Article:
Reports have emerged that Syrian antiquities expert Khalid al-Asaad has been murdered by ISIS in a public square in front of a crowd. He was captured by the jihadists of the Islamic State shortly after they took control of Palmyra in Syria. He was detained for weeks before his public execution.
The 83-year-old Asaad was a retired chief of antiquities for Palmyra and was a caretaker of some of Syria’s greatest archaeological treasures for decades. He held positions as the director of antiquities and the director of the museum in Palmyra from 1963 until his retirement in 2003.
He was a highly intelligent person, teaching himself to read the city’s ancient inscriptions and presenting in English at many academic conferences. His intimate knowledge of Palmyra’s history made him essential to the work of foreign researchers.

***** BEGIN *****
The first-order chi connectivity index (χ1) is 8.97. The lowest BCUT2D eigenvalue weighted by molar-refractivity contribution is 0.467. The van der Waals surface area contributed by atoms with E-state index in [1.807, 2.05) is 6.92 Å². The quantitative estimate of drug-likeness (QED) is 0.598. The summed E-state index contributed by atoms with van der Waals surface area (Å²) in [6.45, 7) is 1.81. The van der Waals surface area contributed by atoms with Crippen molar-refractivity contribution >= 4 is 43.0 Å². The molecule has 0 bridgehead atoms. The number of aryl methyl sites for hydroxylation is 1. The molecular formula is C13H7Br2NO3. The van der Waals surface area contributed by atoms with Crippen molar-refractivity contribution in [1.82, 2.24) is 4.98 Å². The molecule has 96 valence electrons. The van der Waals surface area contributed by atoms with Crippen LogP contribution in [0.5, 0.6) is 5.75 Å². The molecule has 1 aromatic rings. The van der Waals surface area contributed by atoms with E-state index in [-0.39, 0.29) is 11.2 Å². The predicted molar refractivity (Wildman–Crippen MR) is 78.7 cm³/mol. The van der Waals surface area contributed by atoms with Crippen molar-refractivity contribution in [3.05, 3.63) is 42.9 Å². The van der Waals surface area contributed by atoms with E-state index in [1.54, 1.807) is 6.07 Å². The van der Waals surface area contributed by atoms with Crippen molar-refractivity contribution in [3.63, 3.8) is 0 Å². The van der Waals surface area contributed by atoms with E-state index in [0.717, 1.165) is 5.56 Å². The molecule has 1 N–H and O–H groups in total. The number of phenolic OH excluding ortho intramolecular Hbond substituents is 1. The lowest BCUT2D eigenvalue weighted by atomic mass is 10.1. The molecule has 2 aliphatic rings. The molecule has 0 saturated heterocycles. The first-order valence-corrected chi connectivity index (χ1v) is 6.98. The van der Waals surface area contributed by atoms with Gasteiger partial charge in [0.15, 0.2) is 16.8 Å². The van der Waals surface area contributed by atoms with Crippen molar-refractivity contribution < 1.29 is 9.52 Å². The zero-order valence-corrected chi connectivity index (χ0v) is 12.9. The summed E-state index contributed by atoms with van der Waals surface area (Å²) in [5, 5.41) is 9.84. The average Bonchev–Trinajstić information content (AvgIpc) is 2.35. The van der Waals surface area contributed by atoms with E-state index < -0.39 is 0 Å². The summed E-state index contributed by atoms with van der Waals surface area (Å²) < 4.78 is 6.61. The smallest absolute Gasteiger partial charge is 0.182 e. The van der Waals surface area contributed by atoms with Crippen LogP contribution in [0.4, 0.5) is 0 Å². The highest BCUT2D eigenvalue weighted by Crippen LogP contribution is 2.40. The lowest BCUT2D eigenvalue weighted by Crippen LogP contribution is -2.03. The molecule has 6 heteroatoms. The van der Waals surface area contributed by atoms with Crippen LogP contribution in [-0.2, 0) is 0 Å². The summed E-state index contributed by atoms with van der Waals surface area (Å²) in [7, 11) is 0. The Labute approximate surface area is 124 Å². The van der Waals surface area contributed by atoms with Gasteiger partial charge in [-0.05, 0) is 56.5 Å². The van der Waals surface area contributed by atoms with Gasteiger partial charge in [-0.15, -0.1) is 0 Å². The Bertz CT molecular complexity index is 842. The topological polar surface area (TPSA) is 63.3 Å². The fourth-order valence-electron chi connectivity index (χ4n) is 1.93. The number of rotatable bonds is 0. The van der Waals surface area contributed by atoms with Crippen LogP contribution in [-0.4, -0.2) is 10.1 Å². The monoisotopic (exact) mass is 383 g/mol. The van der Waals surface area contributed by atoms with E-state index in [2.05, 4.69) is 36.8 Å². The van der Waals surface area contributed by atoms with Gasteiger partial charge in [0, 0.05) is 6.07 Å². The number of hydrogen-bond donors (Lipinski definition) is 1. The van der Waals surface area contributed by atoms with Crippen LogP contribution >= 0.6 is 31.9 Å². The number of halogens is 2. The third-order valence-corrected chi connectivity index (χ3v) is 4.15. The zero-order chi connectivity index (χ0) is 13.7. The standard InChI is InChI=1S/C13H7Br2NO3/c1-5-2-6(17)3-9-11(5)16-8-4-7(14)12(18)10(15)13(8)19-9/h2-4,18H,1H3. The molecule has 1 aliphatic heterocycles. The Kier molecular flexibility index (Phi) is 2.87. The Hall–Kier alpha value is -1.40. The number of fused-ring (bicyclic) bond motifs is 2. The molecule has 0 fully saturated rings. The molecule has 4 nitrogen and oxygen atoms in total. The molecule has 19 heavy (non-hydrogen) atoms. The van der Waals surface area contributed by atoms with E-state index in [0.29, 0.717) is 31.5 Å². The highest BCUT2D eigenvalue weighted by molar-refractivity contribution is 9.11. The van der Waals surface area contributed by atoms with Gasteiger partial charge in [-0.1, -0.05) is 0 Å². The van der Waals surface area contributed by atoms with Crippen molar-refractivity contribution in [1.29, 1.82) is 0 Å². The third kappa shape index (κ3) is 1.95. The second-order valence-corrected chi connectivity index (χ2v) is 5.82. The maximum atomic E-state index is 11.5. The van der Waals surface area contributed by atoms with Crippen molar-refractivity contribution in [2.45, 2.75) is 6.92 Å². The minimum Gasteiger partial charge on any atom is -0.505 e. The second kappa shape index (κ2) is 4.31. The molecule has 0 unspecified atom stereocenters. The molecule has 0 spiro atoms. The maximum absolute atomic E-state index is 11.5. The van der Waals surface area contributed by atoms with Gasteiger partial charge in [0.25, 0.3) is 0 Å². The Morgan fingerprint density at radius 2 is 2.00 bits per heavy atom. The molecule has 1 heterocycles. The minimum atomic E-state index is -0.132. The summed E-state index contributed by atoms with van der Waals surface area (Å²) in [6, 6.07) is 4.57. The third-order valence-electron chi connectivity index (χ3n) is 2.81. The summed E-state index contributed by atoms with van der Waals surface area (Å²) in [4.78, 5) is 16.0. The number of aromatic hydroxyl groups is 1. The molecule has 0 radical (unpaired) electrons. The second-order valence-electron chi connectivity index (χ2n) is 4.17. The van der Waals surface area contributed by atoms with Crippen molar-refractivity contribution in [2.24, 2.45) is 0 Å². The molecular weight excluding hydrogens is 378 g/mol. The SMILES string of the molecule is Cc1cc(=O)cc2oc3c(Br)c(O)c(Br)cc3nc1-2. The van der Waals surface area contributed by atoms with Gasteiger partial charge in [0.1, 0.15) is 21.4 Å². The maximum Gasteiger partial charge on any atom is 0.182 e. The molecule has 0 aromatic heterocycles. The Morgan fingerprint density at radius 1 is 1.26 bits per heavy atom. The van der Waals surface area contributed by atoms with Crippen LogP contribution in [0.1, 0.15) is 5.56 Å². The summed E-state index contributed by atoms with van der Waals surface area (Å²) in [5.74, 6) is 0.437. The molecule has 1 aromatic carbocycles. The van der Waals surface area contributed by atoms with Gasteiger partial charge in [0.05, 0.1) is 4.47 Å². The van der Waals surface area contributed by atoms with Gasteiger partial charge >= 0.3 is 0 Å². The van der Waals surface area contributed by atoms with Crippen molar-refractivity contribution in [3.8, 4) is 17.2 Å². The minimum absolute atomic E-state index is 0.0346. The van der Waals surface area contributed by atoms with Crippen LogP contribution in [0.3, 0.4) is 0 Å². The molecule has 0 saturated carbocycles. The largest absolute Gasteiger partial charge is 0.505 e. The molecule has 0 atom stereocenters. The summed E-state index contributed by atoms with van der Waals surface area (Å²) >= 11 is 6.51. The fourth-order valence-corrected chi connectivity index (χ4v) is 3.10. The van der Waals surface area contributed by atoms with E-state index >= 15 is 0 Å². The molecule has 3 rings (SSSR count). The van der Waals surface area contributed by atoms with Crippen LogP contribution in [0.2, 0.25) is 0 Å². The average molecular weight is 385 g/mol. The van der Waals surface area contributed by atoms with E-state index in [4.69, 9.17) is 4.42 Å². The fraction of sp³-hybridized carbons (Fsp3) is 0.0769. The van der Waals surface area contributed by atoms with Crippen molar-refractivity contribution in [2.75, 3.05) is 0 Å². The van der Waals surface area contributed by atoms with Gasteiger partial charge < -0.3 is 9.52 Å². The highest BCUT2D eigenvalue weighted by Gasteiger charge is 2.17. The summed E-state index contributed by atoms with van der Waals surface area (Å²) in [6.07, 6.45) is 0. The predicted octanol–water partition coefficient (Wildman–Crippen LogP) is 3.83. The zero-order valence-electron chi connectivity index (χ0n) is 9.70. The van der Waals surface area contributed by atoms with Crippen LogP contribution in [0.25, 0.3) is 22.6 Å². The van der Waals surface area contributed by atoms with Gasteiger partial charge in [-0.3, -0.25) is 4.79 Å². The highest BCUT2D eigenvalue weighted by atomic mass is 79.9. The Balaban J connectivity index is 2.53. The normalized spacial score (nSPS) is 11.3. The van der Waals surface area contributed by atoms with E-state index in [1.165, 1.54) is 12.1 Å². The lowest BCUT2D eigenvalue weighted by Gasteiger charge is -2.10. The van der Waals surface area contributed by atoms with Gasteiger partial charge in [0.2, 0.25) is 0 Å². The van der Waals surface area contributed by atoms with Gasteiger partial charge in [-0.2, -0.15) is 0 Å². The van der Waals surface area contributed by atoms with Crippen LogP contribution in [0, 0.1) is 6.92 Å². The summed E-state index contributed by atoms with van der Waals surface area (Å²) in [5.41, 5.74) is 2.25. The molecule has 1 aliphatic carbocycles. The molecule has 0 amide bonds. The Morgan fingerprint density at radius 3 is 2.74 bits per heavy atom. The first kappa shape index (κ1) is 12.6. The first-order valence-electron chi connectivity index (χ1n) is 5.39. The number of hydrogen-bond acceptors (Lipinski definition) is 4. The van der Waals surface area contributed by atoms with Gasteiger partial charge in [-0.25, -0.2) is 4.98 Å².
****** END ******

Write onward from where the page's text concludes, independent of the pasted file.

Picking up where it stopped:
Mr. Asaad was born in Palmyra and spent the majority of his life there. He had dedicated his life to exploring the history of Syria. During his weeks as a prisoner of ISIS, he was repeatedly interrogated about the location of the city’s hidden treasures. As no announcements of these treasures being found have surfaced, it is a reasonable assumption that the antiquities expert died still protecting those treasures.
ISIS fighters dragged the antiquities expert into a public square where a masked swordsman waited to cut off his head. After the deed was done, his body was suspended from wrists from a traffic light and his head was placed between his feet with his glasses still on. A photo of the event was distributed on social media by Islamic State supporters.
ISIS has been able to establish a self-declared caliphate that follows a punishing interpretation of Islam in the parts of Syria and Iraq it controls. Punishments under the regime are swift and brutal, often involving the killing of the offenders in public demonstrations.